My starter usually lives in the fridge and can go without feeding for up to two weeks, although I usually feed it once a week. I do tend to feed and discard once before using it in bread if it has been in the fridge without a feed for that long. If the starter has split and there is water on top, simply mix with a spoon, discard and feed. Or make sourdough pancakes, of course.

There is so much more I would like to tell you about keeping a starter happy and baking with it, but I couldn’t possibly cover all that in one post. I am no expert on the subject but if you have any questions, please don’t hesitate to ask them.

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10 thoughts on “Sourdough: A Kick Starter

  1. Thak you Joost – I hadn’t realised it was *quite* such a longterm project, but I may give it a try. Presumably there is nothing you can do with all the stuff you discard other than throw it away, until the final stage when it’s “ready” ? It seems such a wasteful process…

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  2. Hi Joost, lovely well written (and easily understood) post. I like the rubber band idea – I’ll be sure to use it. Sourdough really is a labour of love – but worth it!!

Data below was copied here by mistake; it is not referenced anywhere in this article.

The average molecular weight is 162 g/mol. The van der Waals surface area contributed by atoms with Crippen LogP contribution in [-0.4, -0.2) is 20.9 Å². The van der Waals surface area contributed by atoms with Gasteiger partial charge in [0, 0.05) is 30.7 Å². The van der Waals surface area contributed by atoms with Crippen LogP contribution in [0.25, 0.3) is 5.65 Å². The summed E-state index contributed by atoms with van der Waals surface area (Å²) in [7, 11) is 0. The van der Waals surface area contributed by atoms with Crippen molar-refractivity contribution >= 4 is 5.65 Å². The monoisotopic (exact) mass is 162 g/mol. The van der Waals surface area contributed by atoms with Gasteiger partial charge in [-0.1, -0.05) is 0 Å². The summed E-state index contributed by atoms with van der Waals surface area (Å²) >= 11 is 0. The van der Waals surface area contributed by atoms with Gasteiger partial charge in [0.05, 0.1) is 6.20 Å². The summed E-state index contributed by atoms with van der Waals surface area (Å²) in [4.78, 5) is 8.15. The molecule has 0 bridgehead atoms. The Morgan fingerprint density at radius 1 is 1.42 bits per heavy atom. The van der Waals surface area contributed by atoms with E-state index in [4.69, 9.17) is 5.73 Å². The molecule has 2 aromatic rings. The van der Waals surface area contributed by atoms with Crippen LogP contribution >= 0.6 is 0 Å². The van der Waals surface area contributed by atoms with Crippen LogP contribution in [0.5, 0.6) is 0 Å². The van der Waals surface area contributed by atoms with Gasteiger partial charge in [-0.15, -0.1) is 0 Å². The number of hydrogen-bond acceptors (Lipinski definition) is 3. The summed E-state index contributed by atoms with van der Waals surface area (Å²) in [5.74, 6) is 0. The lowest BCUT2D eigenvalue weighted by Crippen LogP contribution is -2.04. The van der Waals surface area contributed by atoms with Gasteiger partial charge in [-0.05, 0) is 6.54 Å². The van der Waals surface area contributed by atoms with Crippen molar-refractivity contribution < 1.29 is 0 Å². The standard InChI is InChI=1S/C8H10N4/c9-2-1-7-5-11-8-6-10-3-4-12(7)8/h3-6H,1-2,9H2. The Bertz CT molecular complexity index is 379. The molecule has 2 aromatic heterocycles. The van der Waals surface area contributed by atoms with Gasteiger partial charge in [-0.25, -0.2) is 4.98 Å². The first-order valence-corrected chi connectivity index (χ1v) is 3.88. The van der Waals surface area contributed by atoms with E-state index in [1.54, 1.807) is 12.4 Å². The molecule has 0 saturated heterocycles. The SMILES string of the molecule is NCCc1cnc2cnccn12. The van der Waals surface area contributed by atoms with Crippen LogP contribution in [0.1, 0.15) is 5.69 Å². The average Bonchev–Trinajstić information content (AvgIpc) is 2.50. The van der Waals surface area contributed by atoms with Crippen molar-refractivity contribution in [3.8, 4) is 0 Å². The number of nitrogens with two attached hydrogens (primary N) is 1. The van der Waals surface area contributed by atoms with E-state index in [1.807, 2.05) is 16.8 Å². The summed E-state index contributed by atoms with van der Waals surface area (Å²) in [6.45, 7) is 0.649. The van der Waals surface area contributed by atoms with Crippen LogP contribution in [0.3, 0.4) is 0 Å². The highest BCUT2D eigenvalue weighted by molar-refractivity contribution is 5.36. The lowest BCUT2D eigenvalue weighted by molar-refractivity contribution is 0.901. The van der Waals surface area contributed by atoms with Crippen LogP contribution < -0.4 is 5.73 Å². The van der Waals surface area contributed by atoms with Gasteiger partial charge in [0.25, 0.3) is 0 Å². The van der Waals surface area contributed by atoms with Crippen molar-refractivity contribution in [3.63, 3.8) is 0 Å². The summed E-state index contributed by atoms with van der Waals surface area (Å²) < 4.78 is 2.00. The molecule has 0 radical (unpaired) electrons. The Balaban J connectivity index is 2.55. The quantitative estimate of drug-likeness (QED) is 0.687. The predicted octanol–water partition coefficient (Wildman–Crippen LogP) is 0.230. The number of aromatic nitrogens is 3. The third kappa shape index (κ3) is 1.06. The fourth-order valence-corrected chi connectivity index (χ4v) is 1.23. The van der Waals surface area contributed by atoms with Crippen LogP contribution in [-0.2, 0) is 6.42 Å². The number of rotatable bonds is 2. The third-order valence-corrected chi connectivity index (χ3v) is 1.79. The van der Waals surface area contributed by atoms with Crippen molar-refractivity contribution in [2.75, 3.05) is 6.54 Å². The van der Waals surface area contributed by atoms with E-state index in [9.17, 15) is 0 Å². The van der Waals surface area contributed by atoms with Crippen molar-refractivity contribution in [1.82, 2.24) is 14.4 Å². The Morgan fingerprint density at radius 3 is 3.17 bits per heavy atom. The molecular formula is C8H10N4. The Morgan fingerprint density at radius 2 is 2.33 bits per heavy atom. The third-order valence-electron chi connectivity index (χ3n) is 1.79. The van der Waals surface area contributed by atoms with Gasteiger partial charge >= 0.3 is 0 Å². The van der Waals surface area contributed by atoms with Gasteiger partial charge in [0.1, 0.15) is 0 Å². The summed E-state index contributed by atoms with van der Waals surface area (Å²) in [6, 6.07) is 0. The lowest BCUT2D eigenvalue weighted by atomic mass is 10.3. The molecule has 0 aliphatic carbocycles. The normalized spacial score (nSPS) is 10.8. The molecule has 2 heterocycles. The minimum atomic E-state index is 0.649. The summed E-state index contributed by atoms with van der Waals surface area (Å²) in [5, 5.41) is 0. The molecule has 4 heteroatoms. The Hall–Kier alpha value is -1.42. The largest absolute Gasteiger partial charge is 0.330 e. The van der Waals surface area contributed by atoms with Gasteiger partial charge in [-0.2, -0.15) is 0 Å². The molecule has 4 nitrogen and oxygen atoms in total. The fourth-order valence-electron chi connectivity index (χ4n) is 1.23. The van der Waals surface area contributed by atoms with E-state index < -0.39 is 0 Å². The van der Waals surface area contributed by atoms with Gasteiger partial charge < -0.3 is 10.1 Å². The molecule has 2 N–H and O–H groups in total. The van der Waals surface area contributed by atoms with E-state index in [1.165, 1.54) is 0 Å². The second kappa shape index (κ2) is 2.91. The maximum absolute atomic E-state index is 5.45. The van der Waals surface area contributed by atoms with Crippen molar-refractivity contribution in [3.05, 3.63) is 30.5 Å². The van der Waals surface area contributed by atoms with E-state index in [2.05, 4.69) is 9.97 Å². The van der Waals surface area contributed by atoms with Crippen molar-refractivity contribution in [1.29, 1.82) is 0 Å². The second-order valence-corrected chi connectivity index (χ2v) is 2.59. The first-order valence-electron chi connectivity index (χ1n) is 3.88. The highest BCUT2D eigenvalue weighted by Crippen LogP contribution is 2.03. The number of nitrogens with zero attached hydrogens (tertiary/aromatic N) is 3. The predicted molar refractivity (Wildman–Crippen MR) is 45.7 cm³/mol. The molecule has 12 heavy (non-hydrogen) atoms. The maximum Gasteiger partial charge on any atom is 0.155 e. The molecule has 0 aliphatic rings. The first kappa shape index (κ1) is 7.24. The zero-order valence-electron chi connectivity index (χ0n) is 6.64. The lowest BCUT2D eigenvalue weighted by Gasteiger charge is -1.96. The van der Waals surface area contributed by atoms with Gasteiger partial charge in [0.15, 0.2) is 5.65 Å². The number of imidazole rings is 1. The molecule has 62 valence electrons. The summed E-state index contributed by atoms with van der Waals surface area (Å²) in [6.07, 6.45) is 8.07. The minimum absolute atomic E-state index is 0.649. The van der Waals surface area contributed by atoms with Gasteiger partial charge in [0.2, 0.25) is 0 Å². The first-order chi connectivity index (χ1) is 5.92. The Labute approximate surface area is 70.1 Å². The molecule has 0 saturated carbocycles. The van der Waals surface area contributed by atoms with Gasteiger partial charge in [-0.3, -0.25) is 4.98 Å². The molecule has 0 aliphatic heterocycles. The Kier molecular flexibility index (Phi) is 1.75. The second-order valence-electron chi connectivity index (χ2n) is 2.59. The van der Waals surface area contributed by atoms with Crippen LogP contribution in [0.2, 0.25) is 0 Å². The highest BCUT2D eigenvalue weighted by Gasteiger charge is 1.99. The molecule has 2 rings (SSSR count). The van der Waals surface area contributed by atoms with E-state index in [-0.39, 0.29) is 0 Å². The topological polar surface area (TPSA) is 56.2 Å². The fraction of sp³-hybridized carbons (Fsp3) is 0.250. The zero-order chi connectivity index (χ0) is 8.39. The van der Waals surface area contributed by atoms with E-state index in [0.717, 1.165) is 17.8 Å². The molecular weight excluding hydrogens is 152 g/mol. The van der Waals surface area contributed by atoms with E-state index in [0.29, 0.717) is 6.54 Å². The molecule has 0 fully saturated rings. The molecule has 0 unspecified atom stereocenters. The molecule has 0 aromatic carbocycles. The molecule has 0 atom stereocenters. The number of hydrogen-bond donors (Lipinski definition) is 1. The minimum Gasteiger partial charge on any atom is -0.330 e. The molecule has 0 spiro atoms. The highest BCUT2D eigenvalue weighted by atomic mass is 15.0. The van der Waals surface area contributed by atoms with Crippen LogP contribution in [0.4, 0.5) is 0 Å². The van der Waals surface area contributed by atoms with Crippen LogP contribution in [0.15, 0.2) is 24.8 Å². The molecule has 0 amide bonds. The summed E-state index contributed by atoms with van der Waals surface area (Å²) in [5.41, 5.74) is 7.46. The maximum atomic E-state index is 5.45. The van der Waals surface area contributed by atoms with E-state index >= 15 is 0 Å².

Jayne 🙂

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  3. See I want to try again but I just don’t know if I can commit … 😉
    P.s. the yeasts are fungi not bacteria but seeing as it will also be teaming with bacteria, we’ll let you off 😉 #pedanticscientistatheart

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    • Ah yes, fun guys, of course. You are absolutely right, Jo! (Hmm, to edit or not to edit?) If you keep your starter in the fridge, it’s low maintenance and you can use sourdough in lots of bakes. I made English muffins using sourdough a while ago, and they were delicious. The recipe is in James Morton’s book.

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  4. Great post 🙂 I was almost tempted to give up on my starter but I was so pleased with the last couple of loaves I made I’m not giving him a sink funeral! I also made the sourdough muffins from Brilliant Bread and loved them.

    Liked by 1 person